My son and my husband lifted me onto the bed, and within an hour, there was the IV nurse, a halo of glowing light above her head, a 24 gauge needle and 2 liters of normal saline in her rolling suitcase.

I slept the rest of the day away and tried to ignore my raging headache while my son and husband explored the city and found time to get my son a New York Haircut.

Months went by with no more episodes. I dared to start thinking about going to Spain. Two years ago, we had made a plan to accompany friends on this trip in September, after settling our final child in her dorm room in college. But it wasn’t going to be the kind of trip where we traveled around in trains and crowded into unreliable Fiats. No, we were planning to spend most of the trip on bicycles, far from big cities or traveling nurses with IV hydration kits.

fullsizeoutput_64deOur biker friend insisted I’d be fine: “No worries! If you can’t travel with three doctors, who can you travel with? You will have an e-bike. And if your e-bike breaks down, I will bring a rope and tow you up the hills.”  He really could do that, his wife assured me. With no e-bike. The idea that he not only could do that, but would consider doing that is what made me finally commit to the trip.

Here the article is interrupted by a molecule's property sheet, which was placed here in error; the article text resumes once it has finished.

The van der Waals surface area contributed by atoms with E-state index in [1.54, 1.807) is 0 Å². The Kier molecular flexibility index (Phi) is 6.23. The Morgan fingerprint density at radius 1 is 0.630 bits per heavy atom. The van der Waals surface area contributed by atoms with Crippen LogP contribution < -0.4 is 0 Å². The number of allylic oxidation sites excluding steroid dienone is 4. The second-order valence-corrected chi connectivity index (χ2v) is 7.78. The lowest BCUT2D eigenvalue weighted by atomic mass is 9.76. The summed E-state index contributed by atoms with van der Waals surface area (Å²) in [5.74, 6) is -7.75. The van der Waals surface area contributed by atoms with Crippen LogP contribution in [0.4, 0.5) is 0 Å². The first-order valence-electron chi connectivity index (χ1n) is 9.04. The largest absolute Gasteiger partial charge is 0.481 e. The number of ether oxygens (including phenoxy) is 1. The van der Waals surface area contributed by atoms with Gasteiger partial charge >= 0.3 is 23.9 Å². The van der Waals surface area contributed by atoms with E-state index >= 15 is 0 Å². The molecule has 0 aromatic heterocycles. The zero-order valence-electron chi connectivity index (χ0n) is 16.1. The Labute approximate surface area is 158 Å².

There are other reasons I shouldn’t be thinking I can bike in the middle of nowhere, up and down hills, in the heat for five days in a row. The first that comes to mind is lingering lower extremity paralysis from a gymnastics injury at age 15. My quadriceps are awesome, but pretty much everything else from the waist down, not so much. Try going up several flights of stairs sometime on your heels, with no assist from those muscles in your calves. Imagine your butt, hamstring, and hip muscles refusing to do their fair share as well, and you get the idea.

What is amazing is not so much that our bodies fall into disrepair or play evil tricks on us from time to time, but that there are people who surround us, pick us up, and help us move forward even when it seems impossible. They offer tow ropes, reassurance, and seem comfortable with the idea that your presence may slow them down immensely. “Come on,” they say. “It will be fun. You will be fine. And if not, it will still all be okay.”